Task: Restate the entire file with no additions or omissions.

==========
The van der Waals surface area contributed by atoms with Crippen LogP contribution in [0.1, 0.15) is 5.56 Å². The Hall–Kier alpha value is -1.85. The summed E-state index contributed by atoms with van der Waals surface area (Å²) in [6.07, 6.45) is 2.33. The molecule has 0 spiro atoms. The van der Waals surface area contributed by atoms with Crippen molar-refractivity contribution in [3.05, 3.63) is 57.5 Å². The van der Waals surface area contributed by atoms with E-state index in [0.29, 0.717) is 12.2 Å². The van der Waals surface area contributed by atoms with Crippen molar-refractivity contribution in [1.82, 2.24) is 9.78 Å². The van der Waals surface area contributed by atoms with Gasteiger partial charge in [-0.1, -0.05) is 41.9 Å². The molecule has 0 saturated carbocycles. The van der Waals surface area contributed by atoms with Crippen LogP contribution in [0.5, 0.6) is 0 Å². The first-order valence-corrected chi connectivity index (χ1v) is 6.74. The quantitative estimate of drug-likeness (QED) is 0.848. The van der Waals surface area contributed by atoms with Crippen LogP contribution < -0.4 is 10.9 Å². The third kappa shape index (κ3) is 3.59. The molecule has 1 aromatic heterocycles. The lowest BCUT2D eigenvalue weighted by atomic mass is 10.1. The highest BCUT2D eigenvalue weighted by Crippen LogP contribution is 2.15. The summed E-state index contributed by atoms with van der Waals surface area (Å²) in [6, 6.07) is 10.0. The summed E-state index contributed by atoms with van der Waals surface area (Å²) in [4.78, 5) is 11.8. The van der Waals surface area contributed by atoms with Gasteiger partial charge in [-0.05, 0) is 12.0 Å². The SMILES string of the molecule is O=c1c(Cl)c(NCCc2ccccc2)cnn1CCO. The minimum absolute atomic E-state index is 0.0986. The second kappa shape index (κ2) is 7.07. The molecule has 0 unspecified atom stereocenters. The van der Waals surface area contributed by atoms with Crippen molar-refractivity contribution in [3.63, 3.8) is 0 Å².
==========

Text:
The van der Waals surface area contributed by atoms with Crippen LogP contribution in [0.1, 0.15) is 5.56 Å². The Hall–Kier alpha value is -1.85. The summed E-state index contributed by atoms with van der Waals surface area (Å²) in [6.07, 6.45) is 2.33. The molecule has 0 spiro atoms. The van der Waals surface area contributed by atoms with Crippen molar-refractivity contribution in [3.05, 3.63) is 57.5 Å². The van der Waals surface area contributed by atoms with E-state index in [0.29, 0.717) is 12.2 Å². The van der Waals surface area contributed by atoms with Crippen molar-refractivity contribution in [1.82, 2.24) is 9.78 Å². The van der Waals surface area contributed by atoms with Gasteiger partial charge in [-0.1, -0.05) is 41.9 Å². The molecule has 0 saturated carbocycles. The van der Waals surface area contributed by atoms with Crippen LogP contribution in [0.5, 0.6) is 0 Å². The first-order valence-corrected chi connectivity index (χ1v) is 6.74. The quantitative estimate of drug-likeness (QED) is 0.848. The van der Waals surface area contributed by atoms with Crippen LogP contribution < -0.4 is 10.9 Å². The third kappa shape index (κ3) is 3.59. The molecule has 1 aromatic heterocycles. The lowest BCUT2D eigenvalue weighted by atomic mass is 10.1. The highest BCUT2D eigenvalue weighted by Crippen LogP contribution is 2.15. The summed E-state index contributed by atoms with van der Waals surface area (Å²) in [6, 6.07) is 10.0. The summed E-state index contributed by atoms with van der Waals surface area (Å²) in [4.78, 5) is 11.8. The van der Waals surface area contributed by atoms with Gasteiger partial charge in [-0.05, 0) is 12.0 Å². The SMILES string of the molecule is O=c1c(Cl)c(NCCc2ccccc2)cnn1CCO. The minimum absolute atomic E-state index is 0.0986. The second kappa shape index (κ2) is 7.07. The molecule has 0 unspecified atom stereocenters. The van der Waals surface area contributed by atoms with Crippen molar-refractivity contribution in [3.63, 3.8) is 0 Å².